Hot Flashes in Young Women

Hot flashes are sudden episodes of intense heat pervading the body, followed by chills, lasting for a few minutes. Although brief, a hot flash is distressing, as there is profuse sweating and flushing of the face, chest and neck.

Reproductive hormones like estrogen, progesterone, and many others, play a significant role in the overall physiology of women. Their importance is felt when they start to get depleted, beginning in the early to mid 40s. Several unpleasant symptoms start to become apparent, as the body struggles to cope with the transition. One such symptom is a hot flash, also known as Vasomotor Symptoms (VMS)

A hot flash is a common symptom of approaching menopause. It is also quite common in those who have already reached menopause. Young women usually do not have hot flashes, but it is not a rare occurrence either, although they have fewer episodes as compared to older women. It can occur at any time during the day or night. Women who have a hot flash at night often wake up suddenly, feeling the need to take off their clothes and open a window to let in some cool air. Such an episode lasts only for a few minutes.

The physiological cause for hot flashes is related to a brief disturbance of the heat-regulating mechanism in the hypothalamus located in the brain. This disturbance is due to the dropping levels of estrogen in the body, but exactly how the heat-regulating mechanism is influenced by this is not clearly established as yet.

Causes of Hot Flashes

Estrogen-related Causes
Primary Ovarian Insufficiency (POI) is a condition in which the ovaries malfunction or function erratically. It is characterized by irregular periods and other symptoms due to lack of sufficient estrogen in the body. Not surprisingly, it causes hot flashes.
Menopause induced due to surgical removal of the uterus causes hot flashes. This is because of the withdrawal caused by drastic reduction in the level of estrogen in the body.
If a young women is on chemotherapy treatment for cancer, it induces menopause, which causes hot flashes. Drugs like Tamoxifen, especially, are associated with this.
Premenstrual Syndrome (PMS) is associated with hot flashes in many young women.

Non Estrogen-related Causes
A hot flash is one of the symptoms of many diseases, especially those of the endocrine system. In hot flashes occurring due to some of these diseases, there is no perspiration, and they are characterized as ‘dry’ flashes.

Carcinoid syndrome
Mastocytosis
Hyperthyroidism
Parkinson’s disease
Tuberculosis
Pheochromocytoma
Hypopituitarism
Certain brain tumors
Thyroid cancer (medullary)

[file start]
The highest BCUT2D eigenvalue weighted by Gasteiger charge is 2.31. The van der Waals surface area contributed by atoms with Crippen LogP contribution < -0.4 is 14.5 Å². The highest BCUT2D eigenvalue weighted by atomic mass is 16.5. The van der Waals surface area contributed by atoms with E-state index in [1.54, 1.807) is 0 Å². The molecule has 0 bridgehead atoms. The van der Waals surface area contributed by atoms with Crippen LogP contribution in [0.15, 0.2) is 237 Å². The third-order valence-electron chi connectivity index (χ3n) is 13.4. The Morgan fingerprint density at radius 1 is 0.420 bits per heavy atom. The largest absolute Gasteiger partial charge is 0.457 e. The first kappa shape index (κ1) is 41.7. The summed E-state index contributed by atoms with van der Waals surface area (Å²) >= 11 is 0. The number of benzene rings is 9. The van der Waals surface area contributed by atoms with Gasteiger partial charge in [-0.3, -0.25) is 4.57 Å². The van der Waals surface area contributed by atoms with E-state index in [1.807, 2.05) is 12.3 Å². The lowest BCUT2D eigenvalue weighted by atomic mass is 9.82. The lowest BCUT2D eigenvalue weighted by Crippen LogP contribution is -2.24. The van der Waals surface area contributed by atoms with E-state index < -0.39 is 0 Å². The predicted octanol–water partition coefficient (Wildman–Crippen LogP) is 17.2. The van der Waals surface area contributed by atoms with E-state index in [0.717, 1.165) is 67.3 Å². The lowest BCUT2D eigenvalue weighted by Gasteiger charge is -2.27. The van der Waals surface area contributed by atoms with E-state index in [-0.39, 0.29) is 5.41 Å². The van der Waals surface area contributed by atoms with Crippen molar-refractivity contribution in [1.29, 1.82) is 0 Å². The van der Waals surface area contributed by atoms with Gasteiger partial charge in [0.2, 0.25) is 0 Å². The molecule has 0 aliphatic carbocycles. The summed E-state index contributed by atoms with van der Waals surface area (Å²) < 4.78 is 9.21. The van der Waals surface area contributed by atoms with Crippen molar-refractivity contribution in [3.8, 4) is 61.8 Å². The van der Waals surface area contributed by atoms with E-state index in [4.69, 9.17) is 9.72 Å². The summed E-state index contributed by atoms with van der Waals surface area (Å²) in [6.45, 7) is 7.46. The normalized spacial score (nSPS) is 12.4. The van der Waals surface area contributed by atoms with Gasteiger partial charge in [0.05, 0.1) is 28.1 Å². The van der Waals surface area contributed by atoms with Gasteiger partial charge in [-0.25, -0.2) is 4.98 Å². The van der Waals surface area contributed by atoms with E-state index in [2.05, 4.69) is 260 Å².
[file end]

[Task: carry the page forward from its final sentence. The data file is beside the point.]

Consumption of foods containing chilies, nitrites and sulfites
Various drugs (especially of the vasodilator class)
Orthostatic hypotension
Pancreatic cancer of the islet cells
Excessive consumption of alcohol
Renal cell cancer
Episodes of anxiety

Remedies Available

Hormone Replacement Therapy (HRT): The hormones estrogen and progesterone, depleted due to early induction of menopause are given in combination in a certain dose in this therapy. Its effects are immediate, and the symptoms of hot flashes get rapidly alleviated after instituting HRT. However, the risks associated with HRT are too severe for it to considered as a long-term option.

Apart from the standard HRT, some new therapies have emerged that employ slightly modified versions. A therapy in which only low-dose estrogen or low-dose estrogen with medroxyprogesterone can be used for hot flashes. An intravaginal ring that releases estrogen for absorption in the body is another new option that has been developed, and can be used for preventing hot flashes.
Antidepressants: This is not a treatment for hot flashes per se, but it helps control the depression brought on by estrogen-withdrawal during menopause. Thus, this is a part of the supportive treatment of hot flashes. The antidepressants Venlafaxine, Selective Serotonin Reuptake Inhibitors (SSRIs) like Fluoxetine, Paroxetine, etc., can be used for tackling depression.
Soy-derived Products: Soy contains natural estrogens like phytoestrogens and isoflavones, that are thought to be beneficial as substitutes for the estrogen that the body is unable to produce, but as yet, their effectiveness has not been established beyond doubt.
Gabapentin: This is a drug used in the treatment of seizures, but has shown effectiveness in reducing hot flashes too. The mechanism by which such an effect is accomplished, is not clear.
Clonidine: This is usually used in the management of hypertension. It has proven effective in reducing the frequency of hot flashes, but has several side-effects too.
Black Cohosh: Black Cohosh is a herb widely used in Europe for the management of hot flashes. However, controlled studies have failed to establish its effectiveness for treating hot flashes.

Hot flashes are annoying, but can be successfully managed by taking simple steps like cutting down on alcohol, caffeine-containing products, and spicy food. Keeping the room you sleep in well-ventilated also helps a great deal. Apart from this, exercises involving deep-breathing also help to reduce the feeling of suffocation experienced by some during a hot flash.

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